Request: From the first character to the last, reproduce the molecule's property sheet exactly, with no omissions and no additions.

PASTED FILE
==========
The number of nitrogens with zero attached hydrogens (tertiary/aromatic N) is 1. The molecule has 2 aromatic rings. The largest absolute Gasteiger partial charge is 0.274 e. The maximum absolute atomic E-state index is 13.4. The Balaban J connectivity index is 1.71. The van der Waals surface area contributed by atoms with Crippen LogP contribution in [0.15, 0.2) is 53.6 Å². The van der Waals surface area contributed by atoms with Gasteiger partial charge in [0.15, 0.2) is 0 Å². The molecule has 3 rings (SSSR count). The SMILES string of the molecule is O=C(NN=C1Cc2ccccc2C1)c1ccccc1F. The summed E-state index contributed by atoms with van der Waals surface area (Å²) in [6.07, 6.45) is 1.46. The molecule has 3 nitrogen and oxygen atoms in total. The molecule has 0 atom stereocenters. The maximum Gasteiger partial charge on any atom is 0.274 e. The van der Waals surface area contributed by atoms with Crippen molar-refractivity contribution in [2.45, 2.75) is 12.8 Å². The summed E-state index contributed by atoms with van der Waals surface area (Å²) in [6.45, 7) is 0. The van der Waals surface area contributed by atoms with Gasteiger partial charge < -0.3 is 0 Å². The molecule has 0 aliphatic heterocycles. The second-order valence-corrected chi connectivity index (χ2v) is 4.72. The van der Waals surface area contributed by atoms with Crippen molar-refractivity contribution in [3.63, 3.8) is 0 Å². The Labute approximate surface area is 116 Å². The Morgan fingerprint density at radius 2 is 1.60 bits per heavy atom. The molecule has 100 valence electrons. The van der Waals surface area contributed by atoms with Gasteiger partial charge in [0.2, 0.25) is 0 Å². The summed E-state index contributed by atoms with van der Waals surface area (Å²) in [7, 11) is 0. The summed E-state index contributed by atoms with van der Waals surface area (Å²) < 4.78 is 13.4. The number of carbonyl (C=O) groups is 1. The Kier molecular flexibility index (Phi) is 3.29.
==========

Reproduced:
The number of nitrogens with zero attached hydrogens (tertiary/aromatic N) is 1. The molecule has 2 aromatic rings. The largest absolute Gasteiger partial charge is 0.274 e. The maximum absolute atomic E-state index is 13.4. The Balaban J connectivity index is 1.71. The van der Waals surface area contributed by atoms with Crippen LogP contribution in [0.15, 0.2) is 53.6 Å². The van der Waals surface area contributed by atoms with Gasteiger partial charge in [0.15, 0.2) is 0 Å². The molecule has 3 rings (SSSR count). The SMILES string of the molecule is O=C(NN=C1Cc2ccccc2C1)c1ccccc1F. The summed E-state index contributed by atoms with van der Waals surface area (Å²) in [6.07, 6.45) is 1.46. The molecule has 3 nitrogen and oxygen atoms in total. The molecule has 0 atom stereocenters. The maximum Gasteiger partial charge on any atom is 0.274 e. The van der Waals surface area contributed by atoms with Crippen molar-refractivity contribution in [2.45, 2.75) is 12.8 Å². The summed E-state index contributed by atoms with van der Waals surface area (Å²) in [6.45, 7) is 0. The van der Waals surface area contributed by atoms with Gasteiger partial charge < -0.3 is 0 Å². The molecule has 0 aliphatic heterocycles. The second-order valence-corrected chi connectivity index (χ2v) is 4.72. The van der Waals surface area contributed by atoms with Crippen molar-refractivity contribution in [3.63, 3.8) is 0 Å². The Labute approximate surface area is 116 Å². The Morgan fingerprint density at radius 2 is 1.60 bits per heavy atom. The molecule has 100 valence electrons. The van der Waals surface area contributed by atoms with Gasteiger partial charge in [0.2, 0.25) is 0 Å². The summed E-state index contributed by atoms with van der Waals surface area (Å²) in [7, 11) is 0. The summed E-state index contributed by atoms with van der Waals surface area (Å²) < 4.78 is 13.4. The number of carbonyl (C=O) groups is 1. The Kier molecular flexibility index (Phi) is 3.29.